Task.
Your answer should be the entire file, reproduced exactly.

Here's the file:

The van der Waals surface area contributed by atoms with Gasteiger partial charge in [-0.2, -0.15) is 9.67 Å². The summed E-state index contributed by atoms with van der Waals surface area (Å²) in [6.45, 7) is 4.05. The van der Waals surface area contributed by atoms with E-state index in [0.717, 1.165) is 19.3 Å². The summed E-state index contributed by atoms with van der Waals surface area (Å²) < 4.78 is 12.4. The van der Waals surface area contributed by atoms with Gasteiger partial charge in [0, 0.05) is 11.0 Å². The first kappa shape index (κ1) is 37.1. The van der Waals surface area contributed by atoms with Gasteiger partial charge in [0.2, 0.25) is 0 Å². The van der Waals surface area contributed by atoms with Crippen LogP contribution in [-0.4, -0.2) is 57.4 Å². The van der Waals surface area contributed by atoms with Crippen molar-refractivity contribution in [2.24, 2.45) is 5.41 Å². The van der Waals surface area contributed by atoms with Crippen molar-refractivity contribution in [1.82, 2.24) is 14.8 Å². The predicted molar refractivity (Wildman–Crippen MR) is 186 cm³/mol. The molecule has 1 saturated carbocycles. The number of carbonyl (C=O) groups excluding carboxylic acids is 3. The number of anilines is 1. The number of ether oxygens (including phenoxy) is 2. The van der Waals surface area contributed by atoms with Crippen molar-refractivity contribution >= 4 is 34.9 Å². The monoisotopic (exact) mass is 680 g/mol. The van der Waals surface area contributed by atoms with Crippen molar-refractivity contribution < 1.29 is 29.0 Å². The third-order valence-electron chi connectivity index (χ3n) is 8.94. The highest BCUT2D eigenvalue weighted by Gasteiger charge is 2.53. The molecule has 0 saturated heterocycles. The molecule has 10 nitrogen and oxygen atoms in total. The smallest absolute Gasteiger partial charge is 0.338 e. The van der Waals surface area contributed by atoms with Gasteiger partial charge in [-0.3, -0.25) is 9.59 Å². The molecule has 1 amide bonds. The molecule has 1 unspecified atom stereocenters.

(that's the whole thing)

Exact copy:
The van der Waals surface area contributed by atoms with Gasteiger partial charge in [-0.2, -0.15) is 9.67 Å². The summed E-state index contributed by atoms with van der Waals surface area (Å²) in [6.45, 7) is 4.05. The van der Waals surface area contributed by atoms with E-state index in [0.717, 1.165) is 19.3 Å². The summed E-state index contributed by atoms with van der Waals surface area (Å²) < 4.78 is 12.4. The van der Waals surface area contributed by atoms with Gasteiger partial charge in [0, 0.05) is 11.0 Å². The first kappa shape index (κ1) is 37.1. The van der Waals surface area contributed by atoms with Gasteiger partial charge in [0.2, 0.25) is 0 Å². The van der Waals surface area contributed by atoms with Crippen LogP contribution in [-0.4, -0.2) is 57.4 Å². The van der Waals surface area contributed by atoms with Crippen molar-refractivity contribution in [2.24, 2.45) is 5.41 Å². The van der Waals surface area contributed by atoms with Crippen molar-refractivity contribution in [1.82, 2.24) is 14.8 Å². The predicted molar refractivity (Wildman–Crippen MR) is 186 cm³/mol. The molecule has 1 saturated carbocycles. The number of carbonyl (C=O) groups excluding carboxylic acids is 3. The number of anilines is 1. The number of ether oxygens (including phenoxy) is 2. The van der Waals surface area contributed by atoms with Crippen molar-refractivity contribution >= 4 is 34.9 Å². The monoisotopic (exact) mass is 680 g/mol. The van der Waals surface area contributed by atoms with Crippen molar-refractivity contribution < 1.29 is 29.0 Å². The third-order valence-electron chi connectivity index (χ3n) is 8.94. The highest BCUT2D eigenvalue weighted by Gasteiger charge is 2.53. The molecule has 0 saturated heterocycles. The molecule has 10 nitrogen and oxygen atoms in total. The smallest absolute Gasteiger partial charge is 0.338 e. The van der Waals surface area contributed by atoms with Gasteiger partial charge in [-0.3, -0.25) is 9.59 Å². The molecule has 1 amide bonds. The molecule has 1 unspecified atom stereocenters.